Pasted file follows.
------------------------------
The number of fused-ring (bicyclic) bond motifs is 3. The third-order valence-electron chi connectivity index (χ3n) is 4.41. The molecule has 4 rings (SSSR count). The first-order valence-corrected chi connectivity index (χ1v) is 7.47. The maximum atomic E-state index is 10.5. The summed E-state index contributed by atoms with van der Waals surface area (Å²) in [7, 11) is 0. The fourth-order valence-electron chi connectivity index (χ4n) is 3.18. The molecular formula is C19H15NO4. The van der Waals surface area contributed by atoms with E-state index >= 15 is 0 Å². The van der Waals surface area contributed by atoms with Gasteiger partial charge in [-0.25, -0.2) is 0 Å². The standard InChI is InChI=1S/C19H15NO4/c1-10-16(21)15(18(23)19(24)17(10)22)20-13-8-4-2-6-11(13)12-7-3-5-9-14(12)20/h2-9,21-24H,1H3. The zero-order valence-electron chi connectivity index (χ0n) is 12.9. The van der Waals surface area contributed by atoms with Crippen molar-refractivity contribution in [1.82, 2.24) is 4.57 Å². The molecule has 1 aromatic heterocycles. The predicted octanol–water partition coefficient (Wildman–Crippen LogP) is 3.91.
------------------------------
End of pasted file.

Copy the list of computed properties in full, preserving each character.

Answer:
The number of fused-ring (bicyclic) bond motifs is 3. The third-order valence-electron chi connectivity index (χ3n) is 4.41. The molecule has 4 rings (SSSR count). The first-order valence-corrected chi connectivity index (χ1v) is 7.47. The maximum atomic E-state index is 10.5. The summed E-state index contributed by atoms with van der Waals surface area (Å²) in [7, 11) is 0. The fourth-order valence-electron chi connectivity index (χ4n) is 3.18. The molecular formula is C19H15NO4. The van der Waals surface area contributed by atoms with E-state index >= 15 is 0 Å². The van der Waals surface area contributed by atoms with Gasteiger partial charge in [-0.25, -0.2) is 0 Å². The standard InChI is InChI=1S/C19H15NO4/c1-10-16(21)15(18(23)19(24)17(10)22)20-13-8-4-2-6-11(13)12-7-3-5-9-14(12)20/h2-9,21-24H,1H3. The zero-order valence-electron chi connectivity index (χ0n) is 12.9. The van der Waals surface area contributed by atoms with Crippen molar-refractivity contribution in [1.82, 2.24) is 4.57 Å². The molecule has 1 aromatic heterocycles. The predicted octanol–water partition coefficient (Wildman–Crippen LogP) is 3.91.